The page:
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Triangulation and Orbit Determination

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Home: 2013

NEMETODE is a network of cameras based in the British Isles that monitor the night sky for meteors ("shooting stars"). Through the use of triangulation and timing the network is able to determine the actual trajectory and velocity of the meteoroids as they pass through the Earth's atmosphere. From this we are able to determine specific characteristics such as the radiant (that point in the sky from which each meteor appears to originate), how the position of this radiant varies with time and the parameters of the original solar orbit of the meteoroid (before the earth got in the way). We analyse our own data as we find this is an excellent feedback mechanism that deepens our understanding of the subject and enables us to optimise our detection capabilities. Our results are published in peer reviewed journals such as the Journal of the British Astronomical Association and WGN, the Journal of the International Meteor Organisation. Having completed our analysis, our data is uploaded to EDMOND for consolidation with other European groups. While we have excellent coverage over certain parts of the British Isles, there are still many gaps so please get in touch if you are interested in joining the group.


This page is the archive of the 2013 entries on the NEMETODE homepage. Other years can be accessed by clicking on the links below.






19th December 2013: Pre-Dawn Fireball?: On 19th December 2013 at 07:58 GMT a bright meteor was observed over the UK - reports soon started to appear on Twitter (initial consolidated list here) and on the Armagh Fireball Report Page. Most meteor cameras across the UK had by this time shut down due to the imminent sunrise but NEMETODE cameras operated by Alex Pratt in Leeds and William Stewart in Ravensmoor were still operating and captured the early stages of the event. Alex's camera commenced automatic shutdown 71 seconds after the meteor occurred! Videos, details and an analysis are available here.

The meteor was continuing to brighten as it exited the field of view of both cameras and hence the maximum magnitude achieved and the extent to which the meteor continued beyond the end of the shown ground track cannot be determined from the videos. The visual reports suggest that it was sufficiently bright to be classed as a fireball while some reports suggest that it was still visible as it passed over the coastline and out into the North Sea.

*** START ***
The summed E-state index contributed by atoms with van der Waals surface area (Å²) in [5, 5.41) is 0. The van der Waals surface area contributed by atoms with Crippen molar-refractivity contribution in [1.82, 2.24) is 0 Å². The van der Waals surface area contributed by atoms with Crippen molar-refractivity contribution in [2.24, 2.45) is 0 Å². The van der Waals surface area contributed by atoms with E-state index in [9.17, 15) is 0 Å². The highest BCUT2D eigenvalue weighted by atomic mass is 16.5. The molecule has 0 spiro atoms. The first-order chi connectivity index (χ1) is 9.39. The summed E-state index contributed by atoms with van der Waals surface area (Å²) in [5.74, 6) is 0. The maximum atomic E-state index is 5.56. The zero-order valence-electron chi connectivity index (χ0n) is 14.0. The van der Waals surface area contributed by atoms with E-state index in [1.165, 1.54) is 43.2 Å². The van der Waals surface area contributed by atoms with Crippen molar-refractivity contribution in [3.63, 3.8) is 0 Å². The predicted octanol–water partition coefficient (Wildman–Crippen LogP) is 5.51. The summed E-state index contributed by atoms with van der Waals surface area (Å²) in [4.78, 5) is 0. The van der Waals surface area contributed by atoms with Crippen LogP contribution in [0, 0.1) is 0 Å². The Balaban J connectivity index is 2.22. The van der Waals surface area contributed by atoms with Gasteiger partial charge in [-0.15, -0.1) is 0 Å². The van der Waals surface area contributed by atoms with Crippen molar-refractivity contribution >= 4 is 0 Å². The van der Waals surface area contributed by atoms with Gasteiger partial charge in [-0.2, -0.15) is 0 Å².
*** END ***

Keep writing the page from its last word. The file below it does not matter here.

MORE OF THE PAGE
Further analysis to follow. In the meantime visual observers are strongly encouraged to submit their reports to the Armagh Fireball Report Page. Of particular interest will be the observer's location, the cardinal direction at which the meteor faded to invisibility, the angle above the horizon at which it faded to invisibility and an estimate of the maximum brightness of the meteor in comparison to, for example, the Moon or Venus. While the videos provide good information relating to the start of the meteor trail, the visual reports will be essential in determining the maximum brightness and whether or not the meteor did indeed pass over the coast and out to sea.


14th December 2013: Geminids Hit the Headlines: The night of 13th / 14th December 2013 has proved to have been extremely busy with well in excess of 1200 individual meteor detections by NEMETODE. Sky News have been running some NEMETODE Geminid videos from last night on their rolling news programme and on their website. It will take some time to complete the analysis of all of the detections ... as a taster the image below relates to a bright Geminid meteor observed at on 13th December 2013 at 23:41:38 GMT that was imaged from three NEMETODE nodes. This is why the network exists: it is by imaging the same event from different locations that we are able to determine, among other things, the ground track and original solar orbit. Videos, details and an analysis are available here. Enjoy the show!


09th December 2013: NEMETODE more than doubles in size and becomes an International Collaboration: We're very proud to announce that in recent weeks three additional experienced meteor observers have joined NEMETODE and as a consequence we have significantly increased our coverage and capability. In addition to David Anderson's observatory in SW Scotland, we also now have observations from Mike Foylan and Michael O'Connell from the Republic of Ireland. Alex Pratt has also deployed a second camera from his location in West Yorkshire. Additional details and an updated coverage map are available here. A very warm welcome to David, Mike and Michael.


30th November 2013: Green Fireball over Macclesfield: We have received reports of a "Green Fireball over Macclesfield, Cheshire" on 29th November 2013 at 21:00:04 GMT ... videos, details and an analysis are available here.